It’s crunch time for crickets: Is there a sea change for insects?

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13 Nov 2017 --- As the world’s population continues to bulge, the issue of food security is a hot topic in the food industry, particularly how best to meet the challenges of providing protein – that’s where insects come in. Eating them is nothing new for the East, but in Western cultures, tucking into creepy crawlies is riddled with challenges, despite their indisputable protein and nutritional credentials, and there are many questions when it comes to industry turning to insects to address the protein shortfall.

Despite the fact that feelings often run high where insects are concerned – many people are even squeamish to look at them, let alone touch or swallow them. And yet they present a huge nutritional opportunity as an increasing global population seeks sustainable sources of food and feed.

Insects have generally high levels of animal protein and key micronutrients with lower environmental footprints than traditional alternatives, and they can be raised on leftovers. But cultural, social and economic hurdles remain, reports a review paper that has just been published in Nutrition Bulletin.

“Insects present a nutritional opportunity, but it is unclear how their nutritional quality is influenced by what they are fed,” says Darja Dobermann, a doctoral researcher in entomophagy at the University of Nottingham and Rothamsted Research.

“In ideal conditions, insects have a smaller environmental impact than more traditional Western forms of animal protein; less known is how to scale up insect production while maintaining these environmental benefits,” she notes.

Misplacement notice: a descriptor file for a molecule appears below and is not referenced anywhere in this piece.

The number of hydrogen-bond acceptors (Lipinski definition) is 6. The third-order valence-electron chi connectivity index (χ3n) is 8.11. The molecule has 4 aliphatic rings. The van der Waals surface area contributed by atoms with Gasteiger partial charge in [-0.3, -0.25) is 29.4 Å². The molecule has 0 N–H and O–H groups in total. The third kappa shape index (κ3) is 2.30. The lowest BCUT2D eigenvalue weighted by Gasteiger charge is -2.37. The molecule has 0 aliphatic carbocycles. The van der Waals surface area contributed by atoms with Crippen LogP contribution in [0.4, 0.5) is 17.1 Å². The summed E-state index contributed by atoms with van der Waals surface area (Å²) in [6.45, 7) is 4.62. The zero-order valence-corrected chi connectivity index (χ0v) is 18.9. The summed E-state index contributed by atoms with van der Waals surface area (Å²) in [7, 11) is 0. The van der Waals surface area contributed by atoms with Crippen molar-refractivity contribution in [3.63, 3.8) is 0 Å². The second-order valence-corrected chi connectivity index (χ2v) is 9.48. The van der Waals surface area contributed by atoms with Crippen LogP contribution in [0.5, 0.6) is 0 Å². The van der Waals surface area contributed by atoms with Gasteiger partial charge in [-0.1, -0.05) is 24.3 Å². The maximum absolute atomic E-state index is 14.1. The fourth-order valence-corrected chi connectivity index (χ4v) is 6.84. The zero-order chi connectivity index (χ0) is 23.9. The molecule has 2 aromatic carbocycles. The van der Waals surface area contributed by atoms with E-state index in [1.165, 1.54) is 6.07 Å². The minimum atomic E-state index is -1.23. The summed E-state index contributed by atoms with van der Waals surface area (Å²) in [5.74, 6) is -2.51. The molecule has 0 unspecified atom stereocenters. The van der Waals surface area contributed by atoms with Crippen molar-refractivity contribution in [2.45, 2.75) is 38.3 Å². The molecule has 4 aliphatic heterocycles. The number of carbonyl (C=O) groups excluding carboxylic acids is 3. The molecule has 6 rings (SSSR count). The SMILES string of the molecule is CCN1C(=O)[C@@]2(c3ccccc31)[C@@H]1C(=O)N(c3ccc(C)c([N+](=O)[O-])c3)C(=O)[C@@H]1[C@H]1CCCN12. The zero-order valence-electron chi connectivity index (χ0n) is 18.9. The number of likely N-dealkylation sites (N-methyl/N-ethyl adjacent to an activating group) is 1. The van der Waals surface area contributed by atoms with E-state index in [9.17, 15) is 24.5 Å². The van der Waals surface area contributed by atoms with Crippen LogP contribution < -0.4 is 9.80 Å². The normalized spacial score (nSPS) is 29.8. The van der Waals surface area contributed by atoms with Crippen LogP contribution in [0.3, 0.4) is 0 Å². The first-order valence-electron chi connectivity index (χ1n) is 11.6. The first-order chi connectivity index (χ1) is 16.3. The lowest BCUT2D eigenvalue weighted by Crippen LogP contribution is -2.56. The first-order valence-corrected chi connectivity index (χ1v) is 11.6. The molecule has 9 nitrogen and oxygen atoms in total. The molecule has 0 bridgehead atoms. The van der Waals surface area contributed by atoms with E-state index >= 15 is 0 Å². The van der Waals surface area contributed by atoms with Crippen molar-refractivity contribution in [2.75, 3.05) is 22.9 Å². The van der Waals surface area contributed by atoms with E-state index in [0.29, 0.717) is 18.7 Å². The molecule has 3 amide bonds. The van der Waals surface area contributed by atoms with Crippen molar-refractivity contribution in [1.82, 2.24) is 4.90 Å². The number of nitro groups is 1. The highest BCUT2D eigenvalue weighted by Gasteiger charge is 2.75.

“Studies overall show that insects could make valuable economic and nutritional contributions to the food or feed systems, but there are no clear regulations in place to bring insects into such supply systems without them turning into a more expensive version of poultry for food or soya for feed,” says Dobermann.

The review highlights how insects have been a source of food for hundreds of years in more than 100 countries with over 2000 edible species; in central Africa, up to 50 percent of dietary protein has come from insects, with their market value higher than many alternative sources of animal protein.

Insects need to be large enough to make the effort of catching them worthwhile and easy to locate, preferably in predictably large quantities. They are consumed at various life stages, as raw, fried, boiled, roasted or ground food.

Popular species for consumption include beetles (Coleoptera, 31 percent); caterpillars (Lepidoptera, 18 percent); bees, wasps and ants (Hymenoptera, 14 percent); grasshoppers, locusts and crickets (Orthoptera, 13 percent); cicadas, leafhoppers, planthoppers, scale insects and true bugs (Hemiptera, 10 percent); termites (Isoptera, 3 percent); dragonflies (Odonata, 3 percent); and flies (Diptera, 2 percent).

The Biotechnology and Biological Sciences Research Council (BBSRC) provides strategic funding for Rothamsted Research.

“Gastronaut” Stefan Gates explores insects as a food ingredient
Recently UK-based writer and TV presenter Stefan Gates, who has a vast breadth of food knowledge and is well-known for his love of quirky culinary quests and extraordinary food adventures, spoke with FoodIngredientsFirst about the future of insects in food and his recent book “Insects: An Edible Field Guide,” which includes a list of edible insects and where to find them, their versatile usage and nutritional value as well as a few recipes.

“More and more companies crop up every year who are doing new and exciting things with insects. Whether or not they are really getting a huge amount of sales yet is another matter but certainly the number of products is increasing,” he said. 

“What is fascinating is that insects are no longer just something that is weird and revolting for people. Five to seven years, you would talk to people about it (insects) and they would say that you're absolutely mad, nobody is going to eat these things. And now, that’s no longer the common perception.” 

“There is still a lot of revulsion, but a lot of people who say ‘I’ve heard about this, it’s really good for the environment’. There’s a whole sea change in the perceptions about what the benefits are, and I think people are beginning to generally get it.

To listen to the full podcast with Stefan Gates, click here.

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